Friday, Dec. 12, is a day I won't soon forget. It was my first chemotherapy treatment at the Tri-Cities Cancer Center.
Most of what I'd heard about chemotherapy was third- or fourth-hand, and none of it was good. I heard about nausea, fatigue and generally feeling lousy. It didn't sound like anything I was going to look forward to.
That said, chemotherapy was the only way I would get rid of the cancer in my body, so I had to accept chemo and what it would bring.
I've often been asked why surgery is not an option for removing my cancer - and it's one of the first questions we asked my doctors. In the case of lymphoma (the cancer I have), surgery isn't a good option. Lymphoma is a blood cancer, a mutation of the cells. As I understand it, removing the cancerous growths is nothing more than a stop-gap because the cancer can simply reappear. In fact, my surgeon said I was fortunate to have a cancer that could be cured with chemotherapy rather than being reliant on surgery. Because the largest growth was in my neck, surgery could be very tricky.
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So chemotherapy it was.
As I spoke with other cancer patients and survivors, I quickly learned that not every chemotherapy treatment is the same. Some people come in for short treatments, while others' are lengthy. In my case, I would receive a lengthy, aggressive treatment of several drugs once every 21 days. Additionally, I would take other medications every day.
I showed up around 8 a.m. Dec. 12, and was escorted to the "chemo room," which is a fairly large area equipped with about a dozen easy chairs where patients sit while drugs are administered. Because it was my first treatment, I was put into a separate room for what was expected to be eight hours of having caustic drugs pumped into my body.
Michelle, my chemo nurse, plugged an IV into the PowerPort, which had been surgically implanted in my chest the day prior, and away we went. I felt no pain, no illness. In fact, I was feeling pretty good because the first battle against the cancer cells in my body had begun.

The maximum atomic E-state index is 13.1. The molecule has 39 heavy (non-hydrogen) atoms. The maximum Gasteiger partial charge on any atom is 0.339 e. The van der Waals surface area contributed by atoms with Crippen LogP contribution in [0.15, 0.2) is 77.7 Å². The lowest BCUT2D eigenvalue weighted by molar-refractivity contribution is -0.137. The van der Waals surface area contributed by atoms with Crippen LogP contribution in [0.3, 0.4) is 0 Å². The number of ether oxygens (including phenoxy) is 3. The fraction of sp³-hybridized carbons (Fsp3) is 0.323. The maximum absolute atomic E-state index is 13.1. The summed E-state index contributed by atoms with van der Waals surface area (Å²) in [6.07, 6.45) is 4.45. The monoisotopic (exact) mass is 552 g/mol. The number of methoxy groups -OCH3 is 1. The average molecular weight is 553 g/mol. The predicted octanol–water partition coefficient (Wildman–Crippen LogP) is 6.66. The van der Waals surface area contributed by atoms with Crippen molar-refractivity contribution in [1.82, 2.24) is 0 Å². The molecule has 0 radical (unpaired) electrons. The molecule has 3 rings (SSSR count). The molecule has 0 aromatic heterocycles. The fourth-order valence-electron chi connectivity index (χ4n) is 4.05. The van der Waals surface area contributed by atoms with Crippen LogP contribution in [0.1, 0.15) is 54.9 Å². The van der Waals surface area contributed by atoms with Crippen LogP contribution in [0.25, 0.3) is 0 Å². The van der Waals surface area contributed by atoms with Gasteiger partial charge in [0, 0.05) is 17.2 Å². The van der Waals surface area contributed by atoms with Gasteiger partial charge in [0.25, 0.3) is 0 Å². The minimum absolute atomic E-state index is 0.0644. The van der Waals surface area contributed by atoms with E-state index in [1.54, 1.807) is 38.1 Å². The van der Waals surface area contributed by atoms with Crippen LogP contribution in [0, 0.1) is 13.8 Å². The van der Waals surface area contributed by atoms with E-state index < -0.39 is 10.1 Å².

I'd brought my laptop with me, primarily so I could watch movie or two on DVD if I felt like it. Once I opened it, I quickly discovered the Tri-Cities Cancer Center has a robust wi-fi signal. So I was able to check my e-mail and work on updating parts of the Herald Web site. Yeah, I realize I'm a bit of a geek.
Then I updated my Facebook status to: "Andy is starting chemotherapy." Considering I had told only a few people about my cancer, this was my signal to my circle of friends that something was terribly amiss. Needless to say, I quickly received a lot of messages of shock, sympathy and hope. I watched a movie (Sideways) and read awhile as Michelle and others came in to check on me and change which medicines were going in.
Around noon, we started on a drug called Rituxan. Michelle warned me that a small percentage of patients had allergic reactions to it, so we needed to keep a close eye on everything. Additionally, I had agreed to participate in a clinical study on how quickly Rituxan can be administered. It didn't take long to figure out I was going to have a problem.
A little while after the Rituxan hit my IV (it felt like 15 minutes, but it might have been longer), I began to feel cold, as if the temperature of the room had dropped by 10 degrees. I rang a little bell to let Michelle know I might be having an issue, and she immediately recognized I was having a reaction. She unplugged the Rituxan and put me on Benadryl and demerol to counteract the reaction. I began to shiver, then my body shook uncontrollably. Warm blankets were quickly placed on me. My pulse plunged, my blood pressure crashed, my blood oxygen level dropped and everything became rather exciting as I received the full attention of four nurses. I was hooked up to oxygen, and my job was to stay awake and breathe in through my nose and out through my mouth. I mostly did a good job, though I tended to drop in and out of consciousness. It was all a haze.
About 45 minutes later, my wife showed up with my lunch and was surprised to see all the ruckus still going on around me. "Oh, he looks way better than he did a half-hour ago," one of the nurses said.
After about two hours, I was back to square one, and the Rituxan was started again, though much more slowly this time. By the time I was done at 8 p.m., it was Nurse Michelle, my wife, Melissa, and me left in the entire building. That might have been the longest 12 hours of my first 44 years.
And this was just the first of eight chemo treatments. It could only get better, right?
Next: the day after